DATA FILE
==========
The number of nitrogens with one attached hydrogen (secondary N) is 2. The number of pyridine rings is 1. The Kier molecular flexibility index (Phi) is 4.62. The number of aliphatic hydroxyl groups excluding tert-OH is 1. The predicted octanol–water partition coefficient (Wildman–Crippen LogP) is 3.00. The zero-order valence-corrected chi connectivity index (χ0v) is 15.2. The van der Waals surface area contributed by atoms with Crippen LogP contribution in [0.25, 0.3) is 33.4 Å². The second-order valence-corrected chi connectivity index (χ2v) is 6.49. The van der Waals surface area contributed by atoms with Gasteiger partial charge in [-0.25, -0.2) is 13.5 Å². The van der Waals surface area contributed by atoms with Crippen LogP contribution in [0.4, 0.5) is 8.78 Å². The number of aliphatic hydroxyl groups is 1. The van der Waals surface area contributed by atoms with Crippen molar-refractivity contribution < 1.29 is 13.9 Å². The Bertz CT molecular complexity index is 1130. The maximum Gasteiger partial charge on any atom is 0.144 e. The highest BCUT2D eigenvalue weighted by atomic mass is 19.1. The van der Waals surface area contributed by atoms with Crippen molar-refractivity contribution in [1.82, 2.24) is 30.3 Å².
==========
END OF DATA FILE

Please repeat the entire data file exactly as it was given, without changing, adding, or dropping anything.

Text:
The number of nitrogens with one attached hydrogen (secondary N) is 2. The number of pyridine rings is 1. The Kier molecular flexibility index (Phi) is 4.62. The number of aliphatic hydroxyl groups excluding tert-OH is 1. The predicted octanol–water partition coefficient (Wildman–Crippen LogP) is 3.00. The zero-order valence-corrected chi connectivity index (χ0v) is 15.2. The van der Waals surface area contributed by atoms with Crippen LogP contribution in [0.25, 0.3) is 33.4 Å². The second-order valence-corrected chi connectivity index (χ2v) is 6.49. The van der Waals surface area contributed by atoms with Gasteiger partial charge in [-0.25, -0.2) is 13.5 Å². The van der Waals surface area contributed by atoms with Crippen LogP contribution in [0.4, 0.5) is 8.78 Å². The number of aliphatic hydroxyl groups is 1. The van der Waals surface area contributed by atoms with Crippen molar-refractivity contribution < 1.29 is 13.9 Å². The Bertz CT molecular complexity index is 1130. The maximum Gasteiger partial charge on any atom is 0.144 e. The highest BCUT2D eigenvalue weighted by atomic mass is 19.1. The van der Waals surface area contributed by atoms with Crippen molar-refractivity contribution in [1.82, 2.24) is 30.3 Å².